Carolina Hurricanes goalie Anton Khudobin and goaltending coach David Marcoux had a long skull session Wednesday.
The two watched the game video from the Canes’ 4-2 win Tuesday against the Tampa Bay Lightning. They analyzed Khudobin’s every movement in net, reviewed his 28 saves and looked for areas that might be improved.
“We replayed the whole game and discussed certain elements in his game,” Marcoux said Thursday. “It was, ‘Keep this up,’ or ‘You can try this.’
“We had a conversation about pucks that are close to the post when he’s still out at the top of his crease, and how he can squeeze the post behind him with his feet so the puck never trickles in and they can’t bank it in.”
Marcoux smiled, noting in Thursday’s practice that Khudobin properly squeezed the post and stopped a shot during the Canes’ power-play work.
“He’s a student of the game,” Marcoux said. “You want him to get the wins, but in the meantime you’re working on details and focusing on the process, not just the result.”
Khudobin, who will start Friday against the St. Louis Blues, has been getting good results of late. After making sporadic starts the first three months of the season as Cam Ward manned the nets, Khudobin will getting his fifth start in the past six games.
Once 0-8-2, Khudobin has won six straight decisions. In his last loss, Dec. 21 against the New York Rangers, the Canes were beaten 1-0.
“He did a good job of keeping his head up and playing,” Canes coach Bill Peters said. “He deserved better. He’s given us good goaltending for a long period of time.”
It has turned into another strong January for Khudobin. A year ago, he was named the NHL’s first star of the month for January, tying a franchise record with 10 wins.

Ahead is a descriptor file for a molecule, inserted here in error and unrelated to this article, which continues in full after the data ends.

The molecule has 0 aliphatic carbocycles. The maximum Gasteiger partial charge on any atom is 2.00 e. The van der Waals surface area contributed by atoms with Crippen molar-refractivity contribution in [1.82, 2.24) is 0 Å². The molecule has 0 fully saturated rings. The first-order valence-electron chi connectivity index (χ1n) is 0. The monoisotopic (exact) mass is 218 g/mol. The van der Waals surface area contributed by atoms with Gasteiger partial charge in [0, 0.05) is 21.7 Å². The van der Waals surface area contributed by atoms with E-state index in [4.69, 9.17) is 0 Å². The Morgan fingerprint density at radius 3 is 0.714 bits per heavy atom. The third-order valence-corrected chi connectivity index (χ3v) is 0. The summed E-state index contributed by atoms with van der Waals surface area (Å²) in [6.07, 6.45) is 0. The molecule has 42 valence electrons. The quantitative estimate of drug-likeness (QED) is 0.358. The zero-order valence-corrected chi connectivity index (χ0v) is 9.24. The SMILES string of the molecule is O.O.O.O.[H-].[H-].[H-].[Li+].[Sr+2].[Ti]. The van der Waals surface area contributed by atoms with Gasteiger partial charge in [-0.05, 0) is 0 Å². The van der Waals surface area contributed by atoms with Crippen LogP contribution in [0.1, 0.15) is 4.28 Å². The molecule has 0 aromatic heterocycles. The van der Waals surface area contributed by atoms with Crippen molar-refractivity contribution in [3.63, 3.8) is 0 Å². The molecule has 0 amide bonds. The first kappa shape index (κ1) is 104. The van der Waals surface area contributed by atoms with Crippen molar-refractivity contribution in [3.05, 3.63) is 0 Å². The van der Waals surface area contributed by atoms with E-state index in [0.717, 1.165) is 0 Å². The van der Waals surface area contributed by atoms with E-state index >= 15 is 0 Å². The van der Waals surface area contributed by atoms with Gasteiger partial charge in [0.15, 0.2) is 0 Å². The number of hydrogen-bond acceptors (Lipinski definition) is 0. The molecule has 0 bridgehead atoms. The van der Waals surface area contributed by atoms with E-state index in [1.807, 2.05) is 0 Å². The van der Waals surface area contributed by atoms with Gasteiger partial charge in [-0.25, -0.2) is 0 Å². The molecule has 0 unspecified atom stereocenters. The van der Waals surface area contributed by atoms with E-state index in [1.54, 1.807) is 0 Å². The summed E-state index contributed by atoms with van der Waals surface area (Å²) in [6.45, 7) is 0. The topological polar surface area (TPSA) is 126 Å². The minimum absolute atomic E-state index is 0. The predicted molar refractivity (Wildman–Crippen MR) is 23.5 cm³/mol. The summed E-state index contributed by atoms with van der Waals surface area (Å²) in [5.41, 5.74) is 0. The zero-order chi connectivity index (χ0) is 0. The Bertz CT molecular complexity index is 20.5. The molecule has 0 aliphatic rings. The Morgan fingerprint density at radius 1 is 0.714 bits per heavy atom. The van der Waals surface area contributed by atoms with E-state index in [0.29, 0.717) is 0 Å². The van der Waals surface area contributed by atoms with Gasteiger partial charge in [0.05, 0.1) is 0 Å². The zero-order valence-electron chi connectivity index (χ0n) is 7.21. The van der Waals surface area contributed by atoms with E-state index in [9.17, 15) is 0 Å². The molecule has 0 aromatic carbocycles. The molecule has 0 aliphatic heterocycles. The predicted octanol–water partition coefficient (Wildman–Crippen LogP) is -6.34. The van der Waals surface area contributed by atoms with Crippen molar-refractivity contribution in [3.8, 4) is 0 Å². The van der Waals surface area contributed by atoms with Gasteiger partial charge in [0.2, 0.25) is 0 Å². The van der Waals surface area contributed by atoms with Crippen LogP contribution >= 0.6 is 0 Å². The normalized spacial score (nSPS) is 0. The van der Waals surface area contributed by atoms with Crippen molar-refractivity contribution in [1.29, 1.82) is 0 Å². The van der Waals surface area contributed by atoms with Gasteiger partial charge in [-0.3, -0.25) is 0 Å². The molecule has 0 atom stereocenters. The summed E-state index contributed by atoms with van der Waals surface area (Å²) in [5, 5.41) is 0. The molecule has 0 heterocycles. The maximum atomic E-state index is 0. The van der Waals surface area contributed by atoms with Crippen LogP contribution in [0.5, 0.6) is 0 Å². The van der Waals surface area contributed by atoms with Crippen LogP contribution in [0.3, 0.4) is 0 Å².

Khudobin, 28, finished last season with a 19-14-1 record, posting a 2.30 goals-against average and setting a franchise record with a .926 save percentage. He signed a two-year contract with Carolina late in the season and returned for preseason training camp believing he might be the team’s No. 1 goalie.
Neither Ward nor Khudobin was very sharp in the Canes’ 0-6-2 start, and Peters soon turned to Ward. Khudobin started three games in November and four in December, taking the 1-0 loss to the Rangers but two nights later beating the New Jersey Devils 2-1 in a shootout for his first victory.
“It’s always kind of hard,” Khudobin said. “I play one game, and I don’t play for another four. I play another game and then (out) for another four. It’s not easy, definitely.
“But at the same time, you always want the team to win, so that’s what you care about. You treat practices like games. When it’s your turn, you just have to go there and help your teammates get the ‘W.’ ”
The Canes (17-25-5) jumped to a 2-0 lead Tuesday before the Lightning cranked up the offensive pressure late in the first period. Khudobin allowed a goal in the first but made some big stops, and the Canes then never trailed in beating a team that was leading the NHL in scoring.
“He’s extremely competitive,” Canes captain Eric Staal said. “He wants to be in the net. You can tell when he does get that opportunity he’s battling at a high level.
“He’s an easygoing guy away from the rink, off the ice. But you get him out there, and he’s a real competitor.”
Peters has jokingly called Khudobin the “crazy Russian.” It’s just that goaltenders can be different, Peters said, and the guy known as “Dobby” is a free-spirited type.
Peters, with a smile, said he would leave Khudobin and Ward to Marcoux, adding, “I try not to micromanage.”
Marcoux said Khudobin has a lot of Evgeni Nabokov’s goaltending style in his game. The two are close friends, Marcoux said, and Nabokov – like Khudobin, born in Kazakhstan and now living in Russia – influenced the younger Khudobin.
Nabokov, a former Russian Olympian, spent much of his career with the San Jose Sharks and was a Vezina Trophy finalist in 2008. He’s now with the Lightning and the backup to goalie Ben Bishop.
Nabokov had a good seat Tuesday at PNC Arena. He had a good chance to see his friend get another win.